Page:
HARRISBURG — According to the Federal Trade Commission, over 4.7 million people in the U.S. were victims of identity theft or fraud in 2020.
In response, the Pennsylvania Department of Banking and Securities and the Pennsylvania State Police (PSP) are reminding residents to be extra cautious against fraud and scams associated with holiday shopping.
“Every year, we hear reports of consumers conned by fraudsters using sophisticated methods and manipulation to steal holiday joy and money,” said Richard Vague, Secretary of Banking and Securities. “There’s a certain mythology that scams only happen to the elderly or the young, but anyone can get caught up in the tale spun by a scammer.”
Five common scams victims encounter include:
- Hacked Account Scam – A scammer may use technology to make it seem like your financial institution is calling you to inform you that your card or account have been compromised. They may have details like the last four numbers of your card or listing of recent purchases. This is an attempt to establish credibility and create an urgency to prevent additional fraudulent activity, while seeking additional sensitive financial information. Your financial institution will not call you unsolicited and ask for details such as your Social Security number, account or credit card numbers, or password.
- Unbelievable Price on Hard-to-Find Items – Everyone enjoys a bargain, but if the item you’re looking to purchase is showing for significantly less than compared to every major retailer, it is likely fraudulent. The scammer will try to sell you a plausible, but ultimately fictional, reason for the price difference. Fraudsters will tell you there are multiple people interested, but they’ll let you buy it if you send payment immediately. Once you send the money, you’ll receive bogus shipping information or never hear from them. Always contact your financial institution directly using the phone number from your statement, bank card, or their website to verify any calls from the institution.
- Bank Deposit Holiday Hustles – Having your checking or savings account information used for depositing mystery shopper checks or other deposits whose funds you don’t know the source of can lead to financial loss and difficulty reestablishing banking services. When you endorse or sign a check, you are vouching for the legitimacy of those funds being available. A scam artist may send you a check for an amount to buy certain items to send somewhere, allowing you to keep a portion for yourself. If that check or funds are fraudulent, you will be liable for the entire balance.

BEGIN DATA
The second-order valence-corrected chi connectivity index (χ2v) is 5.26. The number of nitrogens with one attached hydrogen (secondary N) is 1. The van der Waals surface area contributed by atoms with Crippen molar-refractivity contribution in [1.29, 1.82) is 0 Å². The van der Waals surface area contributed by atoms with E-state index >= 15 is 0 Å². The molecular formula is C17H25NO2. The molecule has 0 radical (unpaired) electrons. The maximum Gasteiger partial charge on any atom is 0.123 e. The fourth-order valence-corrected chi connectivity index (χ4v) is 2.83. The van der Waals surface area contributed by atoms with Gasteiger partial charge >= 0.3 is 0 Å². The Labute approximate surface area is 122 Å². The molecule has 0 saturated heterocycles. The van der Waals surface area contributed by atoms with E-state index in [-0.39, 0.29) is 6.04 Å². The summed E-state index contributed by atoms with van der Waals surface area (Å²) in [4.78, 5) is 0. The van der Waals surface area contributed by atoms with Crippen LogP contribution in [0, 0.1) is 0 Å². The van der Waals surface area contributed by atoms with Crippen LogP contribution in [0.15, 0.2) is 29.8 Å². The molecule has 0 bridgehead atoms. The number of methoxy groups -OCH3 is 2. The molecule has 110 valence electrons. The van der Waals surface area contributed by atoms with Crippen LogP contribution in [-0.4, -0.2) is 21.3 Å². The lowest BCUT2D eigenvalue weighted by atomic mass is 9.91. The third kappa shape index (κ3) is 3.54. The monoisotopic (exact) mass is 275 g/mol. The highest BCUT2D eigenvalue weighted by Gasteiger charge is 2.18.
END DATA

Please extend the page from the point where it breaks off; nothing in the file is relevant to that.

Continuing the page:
- Copycat Websites – Identity theft can occur despite taking precautions. Consumers can help reduce the chance of having their personal or financial information stolen by practicing safe online shopping. Malicious emails can appear to be from legitimate retail stores. Do not click on these links. Instead, bookmark the URL for your favorite stores to ensure you are access the appropriate site. If purchasing items online, be sure to monitor your accounts after for fraudulent or unauthorized charges.
- Gift Cards – Gift cards can be a versatile and practical holiday gift but remember that no government agency will ever ask you to pay a fine, fee, or penalty with a gift card. If you receive a call telling you to pay a debt or some other cost via gift card, that is a red flag of a scam. Hang up immediately. Once a scammer has the codes and pins from a gift card, it is extremely difficult to recover any funds.
“Unfortunately, every holiday season, nefarious actors take advantage of consumers,” warned Major Jeremy Richard, Director of the PSP Bureau of Criminal Investigation. “The Pennsylvania State Police work closely with local, state, and federal law enforcement partners to investigate their crimes; nevertheless; their illicit scams result in major losses which sometimes can’t be recouped. It is imperative consumers recognize the signs of a scam and take steps to prevent them from happening. It is also very important to monitor the actions of elder relatives, neighbors and friends as they often are specifically targeted by these scam actors.”
Five strategies that can help Pennsylvanians protect themselves from these scams and others include:
- Monitor Your Accounts. Frequently check your financial accounts for any debits or withdrawals you do not recognize.
- Never follow links in unsolicited emails. Check that any emails you receive are from a correct email address.
- Type the website directly into your browser. Pay attention to your spelling and double check that it is a U.S. domain – like dot-com rather than an international domain – before entering any sensitive information.
- Be wary of any transaction involving checks. Never send anything via Western Union or prepaid cards.
- When in doubt, hang up. Never provide credit card info as part of an unsolicited phone call and think twice if you’re being pressured to donate “right now.”
Pennsylvanians who have fallen victim to a scam can contact their financial institution and local police department through non-emergency channels. Additionally, victims can file a complaint with the FBI Internet Crime Complaint Center HERE.
Anyone can contact DoBS at 1-800-PA-BANKS or 1-800-722-2657 to ask questions or file complaints about financial transactions, companies, or products.
In addition, the free, See Something, Send Something smartphone application enables people to report suspicious activity. Consumers are encouraged to capture photographs, screenshots, and other information and send directly to the PSP. Tips can also be sent to firstname.lastname@example.org.
To learn more, click HERE.
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